(Reuters) - A gay couple in Ohio filed a federal lawsuit on Tuesday, charging they were unable to obtain family coverage under President Barack Obama’s healthcare reform law because the state of Ohio does not recognize their same-sex marriage.
The plaintiffs, Alfred Cowger and Anthony Wesley of Gates Mills, Ohio, have been together since 1986 and were married in New York state in 2012, six years after adopting a daughter, according to the suit filed in U.S. District Court in Ohio.
The suit names the U.S. government and the state of Ohio as defendants, charging they violated the plaintiffs’ constitutional rights by refusing to recognize their married status, thereby preventing them from enrolling in family coverage under the Affordable Care Act, commonly known as Obamacare.
The plaintiffs said they had been covered under the same policy for the past 15 years, which included their recognition as “domestic partners.” Their daughter also became covered under their policy at the time they were granted custody in 2006.
After the family moved to the Cleveland area from Pennsylvania in 2010, the three were covered under the same non-group family health insurance policy purchased from Anthem Blue Cross and Blue Shield of Ohio.
With Cowger starting to scale back his law practice in early 2013 and Wesley retired from his job as a chief financial officer, the couple faced reduced income and became interested in family coverage under the Affordable Care Act.
After initially being unable to enroll in Obamacare because of glitches involving the troubled rollout of the healthcare.gov website, they said in the suit that they were assured by Anthem they could remain under its policy after December 2013, although premiums would increase by about 20 percent.
But in November, according to the suit, Cowger said he received a letter from Anthem stating their policy “was to be terminated because it was not in compliance with the ACA.”
A new family policy with Anthem would cost about twice their existing one, or about half the family’s joint income, and not be eligible for tax credits under Obamacare.
Cowger said he returned to the ACA marketplace and logged some 100 hours trying to obtain family coverage. He said in the suit he was repeatedly told by marketplace representatives that he and his spouse should be able to obtain a family policy because they were legally married in New York and planned to file a joint 2013 tax return.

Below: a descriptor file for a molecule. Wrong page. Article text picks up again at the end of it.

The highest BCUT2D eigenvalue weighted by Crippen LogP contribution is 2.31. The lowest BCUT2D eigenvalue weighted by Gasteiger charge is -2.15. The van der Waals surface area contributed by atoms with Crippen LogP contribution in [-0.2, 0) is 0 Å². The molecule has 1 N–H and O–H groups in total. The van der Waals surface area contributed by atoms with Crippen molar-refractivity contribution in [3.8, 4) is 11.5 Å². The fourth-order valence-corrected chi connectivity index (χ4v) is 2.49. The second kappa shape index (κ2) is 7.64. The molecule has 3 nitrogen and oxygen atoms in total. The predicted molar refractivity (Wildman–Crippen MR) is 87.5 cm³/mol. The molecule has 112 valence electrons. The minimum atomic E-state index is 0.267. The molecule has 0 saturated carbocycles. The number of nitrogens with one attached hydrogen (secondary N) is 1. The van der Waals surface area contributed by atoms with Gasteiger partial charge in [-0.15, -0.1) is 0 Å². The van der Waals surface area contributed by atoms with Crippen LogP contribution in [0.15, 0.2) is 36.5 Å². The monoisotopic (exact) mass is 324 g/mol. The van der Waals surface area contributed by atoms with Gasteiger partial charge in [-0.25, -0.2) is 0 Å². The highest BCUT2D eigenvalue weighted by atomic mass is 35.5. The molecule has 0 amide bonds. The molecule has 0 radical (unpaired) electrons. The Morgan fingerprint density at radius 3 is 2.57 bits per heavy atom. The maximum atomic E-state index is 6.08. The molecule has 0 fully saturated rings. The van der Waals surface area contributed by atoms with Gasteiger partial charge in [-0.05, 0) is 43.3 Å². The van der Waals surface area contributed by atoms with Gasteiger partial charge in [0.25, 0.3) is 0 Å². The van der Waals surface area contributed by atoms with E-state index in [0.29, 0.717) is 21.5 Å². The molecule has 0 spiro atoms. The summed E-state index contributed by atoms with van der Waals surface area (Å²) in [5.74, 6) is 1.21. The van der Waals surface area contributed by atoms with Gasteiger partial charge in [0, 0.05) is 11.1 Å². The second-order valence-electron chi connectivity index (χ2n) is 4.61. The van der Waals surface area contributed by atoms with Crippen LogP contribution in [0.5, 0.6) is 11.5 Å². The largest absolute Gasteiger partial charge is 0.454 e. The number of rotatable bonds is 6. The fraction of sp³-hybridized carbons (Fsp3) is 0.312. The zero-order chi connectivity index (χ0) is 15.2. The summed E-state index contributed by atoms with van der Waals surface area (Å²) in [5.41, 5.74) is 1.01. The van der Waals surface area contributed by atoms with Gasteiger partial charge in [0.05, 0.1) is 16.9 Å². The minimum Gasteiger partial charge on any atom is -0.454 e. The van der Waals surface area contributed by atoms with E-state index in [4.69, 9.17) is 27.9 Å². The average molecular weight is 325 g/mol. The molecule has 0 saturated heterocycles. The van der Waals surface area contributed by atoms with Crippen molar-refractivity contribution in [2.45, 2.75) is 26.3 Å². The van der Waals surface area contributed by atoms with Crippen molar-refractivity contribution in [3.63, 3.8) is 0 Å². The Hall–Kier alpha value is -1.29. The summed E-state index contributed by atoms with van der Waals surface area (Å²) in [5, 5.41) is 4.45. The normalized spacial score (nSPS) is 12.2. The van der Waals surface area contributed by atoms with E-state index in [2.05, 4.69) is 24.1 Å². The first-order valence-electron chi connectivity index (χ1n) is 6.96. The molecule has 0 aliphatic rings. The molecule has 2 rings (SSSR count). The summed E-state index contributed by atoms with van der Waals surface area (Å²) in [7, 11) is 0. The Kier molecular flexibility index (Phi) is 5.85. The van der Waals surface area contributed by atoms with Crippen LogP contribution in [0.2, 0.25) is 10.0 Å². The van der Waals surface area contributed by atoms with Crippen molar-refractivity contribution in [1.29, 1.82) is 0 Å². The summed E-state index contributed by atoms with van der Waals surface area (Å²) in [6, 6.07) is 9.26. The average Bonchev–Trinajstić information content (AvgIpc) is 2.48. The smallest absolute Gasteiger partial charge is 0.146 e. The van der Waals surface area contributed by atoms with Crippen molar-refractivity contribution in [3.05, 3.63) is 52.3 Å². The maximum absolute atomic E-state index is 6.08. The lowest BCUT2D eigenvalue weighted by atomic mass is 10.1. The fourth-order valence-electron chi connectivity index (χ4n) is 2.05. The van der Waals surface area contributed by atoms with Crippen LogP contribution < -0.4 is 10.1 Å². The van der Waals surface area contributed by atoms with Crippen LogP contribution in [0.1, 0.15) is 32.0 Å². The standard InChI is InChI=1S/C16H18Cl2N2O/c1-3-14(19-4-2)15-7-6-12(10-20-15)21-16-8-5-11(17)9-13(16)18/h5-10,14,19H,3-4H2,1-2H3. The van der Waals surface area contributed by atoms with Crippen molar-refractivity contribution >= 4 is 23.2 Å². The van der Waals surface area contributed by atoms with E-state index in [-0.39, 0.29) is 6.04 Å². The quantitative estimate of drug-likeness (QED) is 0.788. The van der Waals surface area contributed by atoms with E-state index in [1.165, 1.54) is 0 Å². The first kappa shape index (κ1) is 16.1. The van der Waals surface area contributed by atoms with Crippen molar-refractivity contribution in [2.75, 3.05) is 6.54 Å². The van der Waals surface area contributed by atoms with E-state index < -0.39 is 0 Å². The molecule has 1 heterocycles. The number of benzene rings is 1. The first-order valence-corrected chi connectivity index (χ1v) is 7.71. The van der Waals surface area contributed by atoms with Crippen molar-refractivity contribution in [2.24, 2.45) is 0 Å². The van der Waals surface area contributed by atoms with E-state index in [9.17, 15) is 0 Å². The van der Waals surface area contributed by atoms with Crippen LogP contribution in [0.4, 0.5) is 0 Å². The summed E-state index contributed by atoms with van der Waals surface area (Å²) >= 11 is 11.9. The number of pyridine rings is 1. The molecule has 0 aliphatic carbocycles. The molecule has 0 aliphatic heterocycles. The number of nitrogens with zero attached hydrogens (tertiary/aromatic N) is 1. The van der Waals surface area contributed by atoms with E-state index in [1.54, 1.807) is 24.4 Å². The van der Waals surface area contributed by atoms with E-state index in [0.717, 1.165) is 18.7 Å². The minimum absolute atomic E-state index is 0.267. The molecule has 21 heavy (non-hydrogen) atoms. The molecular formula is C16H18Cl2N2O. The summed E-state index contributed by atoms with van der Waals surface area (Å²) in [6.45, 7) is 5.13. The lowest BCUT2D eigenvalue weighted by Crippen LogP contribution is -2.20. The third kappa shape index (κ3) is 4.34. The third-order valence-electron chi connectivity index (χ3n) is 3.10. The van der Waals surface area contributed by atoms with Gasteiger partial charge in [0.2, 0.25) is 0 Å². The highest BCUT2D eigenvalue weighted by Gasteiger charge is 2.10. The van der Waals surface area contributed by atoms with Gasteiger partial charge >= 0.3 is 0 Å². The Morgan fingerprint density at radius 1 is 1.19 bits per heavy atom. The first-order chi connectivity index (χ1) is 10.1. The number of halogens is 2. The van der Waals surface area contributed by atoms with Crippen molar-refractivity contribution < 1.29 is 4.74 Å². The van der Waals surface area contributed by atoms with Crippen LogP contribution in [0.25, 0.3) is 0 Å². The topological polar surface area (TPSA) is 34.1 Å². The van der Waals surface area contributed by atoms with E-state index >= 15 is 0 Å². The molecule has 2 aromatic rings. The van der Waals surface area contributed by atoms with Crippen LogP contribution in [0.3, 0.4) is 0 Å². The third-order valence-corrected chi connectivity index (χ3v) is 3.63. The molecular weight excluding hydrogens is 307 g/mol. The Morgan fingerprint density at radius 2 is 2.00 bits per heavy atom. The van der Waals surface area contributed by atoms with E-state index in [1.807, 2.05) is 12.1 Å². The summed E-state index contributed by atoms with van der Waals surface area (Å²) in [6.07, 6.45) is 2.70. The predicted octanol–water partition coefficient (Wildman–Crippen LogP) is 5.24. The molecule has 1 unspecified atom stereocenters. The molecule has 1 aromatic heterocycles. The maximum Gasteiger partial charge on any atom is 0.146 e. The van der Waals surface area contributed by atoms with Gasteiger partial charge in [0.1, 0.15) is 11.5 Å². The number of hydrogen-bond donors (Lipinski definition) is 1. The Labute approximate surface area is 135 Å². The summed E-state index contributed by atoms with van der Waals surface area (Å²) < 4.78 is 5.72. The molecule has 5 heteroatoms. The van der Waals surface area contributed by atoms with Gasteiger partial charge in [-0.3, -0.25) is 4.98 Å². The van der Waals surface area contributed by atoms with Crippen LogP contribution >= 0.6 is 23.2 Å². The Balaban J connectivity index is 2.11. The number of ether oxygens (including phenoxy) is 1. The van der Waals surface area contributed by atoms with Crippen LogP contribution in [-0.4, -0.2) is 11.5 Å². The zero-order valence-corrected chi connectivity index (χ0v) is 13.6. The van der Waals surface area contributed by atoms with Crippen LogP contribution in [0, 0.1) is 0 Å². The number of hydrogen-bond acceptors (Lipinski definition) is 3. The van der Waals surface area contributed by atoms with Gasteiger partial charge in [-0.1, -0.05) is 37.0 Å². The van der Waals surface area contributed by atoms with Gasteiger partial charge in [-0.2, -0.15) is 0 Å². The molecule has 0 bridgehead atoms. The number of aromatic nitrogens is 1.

“However, each time, Cowger would ultimately be told that it was determined that plaintiffs could not purchase a family policy since their legal marriage in New York, recognized as valid for federal tax purposes, was not deemed valid to obtain a family policy under the ACA,” the suit said.
Ultimately facing the loss of all health coverage at the end of 2013, Cowger and Wesley were forced to obtain separate individual health insurance policies from the marketplace, their lawsuit said.
The inability of Cowger and Wesley to get family coverage under Obamacare created further complications that also ultimately required them to get a separate policy for their daughter, the suit said.
“As a result, the Cowger-Wesley family went from one family policy in 2013 to three different individual policies,” it added.
Ohio state officials could not immediately be reached for comment.
U.S. Health and Human Services spokeswoman Joanne Peters said in a statement: “We are aware that same-sex married couples in some states are experiencing issues in obtaining family plans and (are) looking into ways to address this issue for the 2015 plan year.”
“While we work to address this situation, same-sex married couples can use their tax credit to buy individual policies for each spouse if they are unable to obtain a family plan in their current state,” she said.
Reporting by Peter Cooney, editing by G Crosse